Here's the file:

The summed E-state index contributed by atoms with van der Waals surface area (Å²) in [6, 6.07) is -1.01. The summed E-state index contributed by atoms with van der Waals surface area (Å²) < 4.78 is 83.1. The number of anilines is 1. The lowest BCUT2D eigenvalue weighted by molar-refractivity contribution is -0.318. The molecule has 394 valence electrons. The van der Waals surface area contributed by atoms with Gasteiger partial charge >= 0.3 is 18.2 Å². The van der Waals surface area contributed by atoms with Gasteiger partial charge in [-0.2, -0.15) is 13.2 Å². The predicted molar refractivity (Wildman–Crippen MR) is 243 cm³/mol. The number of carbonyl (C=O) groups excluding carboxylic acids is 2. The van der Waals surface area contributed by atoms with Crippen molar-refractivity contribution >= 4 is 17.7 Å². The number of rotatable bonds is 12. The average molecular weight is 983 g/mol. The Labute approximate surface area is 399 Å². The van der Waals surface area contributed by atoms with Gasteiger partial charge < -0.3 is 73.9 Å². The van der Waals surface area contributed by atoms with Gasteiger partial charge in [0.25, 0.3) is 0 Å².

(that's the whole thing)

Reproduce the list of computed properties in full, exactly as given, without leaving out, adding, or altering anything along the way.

The summed E-state index contributed by atoms with van der Waals surface area (Å²) in [6, 6.07) is -1.01. The summed E-state index contributed by atoms with van der Waals surface area (Å²) < 4.78 is 83.1. The number of anilines is 1. The lowest BCUT2D eigenvalue weighted by molar-refractivity contribution is -0.318. The molecule has 394 valence electrons. The van der Waals surface area contributed by atoms with Gasteiger partial charge >= 0.3 is 18.2 Å². The van der Waals surface area contributed by atoms with Gasteiger partial charge in [-0.2, -0.15) is 13.2 Å². The predicted molar refractivity (Wildman–Crippen MR) is 243 cm³/mol. The number of carbonyl (C=O) groups excluding carboxylic acids is 2. The van der Waals surface area contributed by atoms with Crippen molar-refractivity contribution >= 4 is 17.7 Å². The number of rotatable bonds is 12. The average molecular weight is 983 g/mol. The Labute approximate surface area is 399 Å². The van der Waals surface area contributed by atoms with Gasteiger partial charge < -0.3 is 73.9 Å². The van der Waals surface area contributed by atoms with Gasteiger partial charge in [0.25, 0.3) is 0 Å².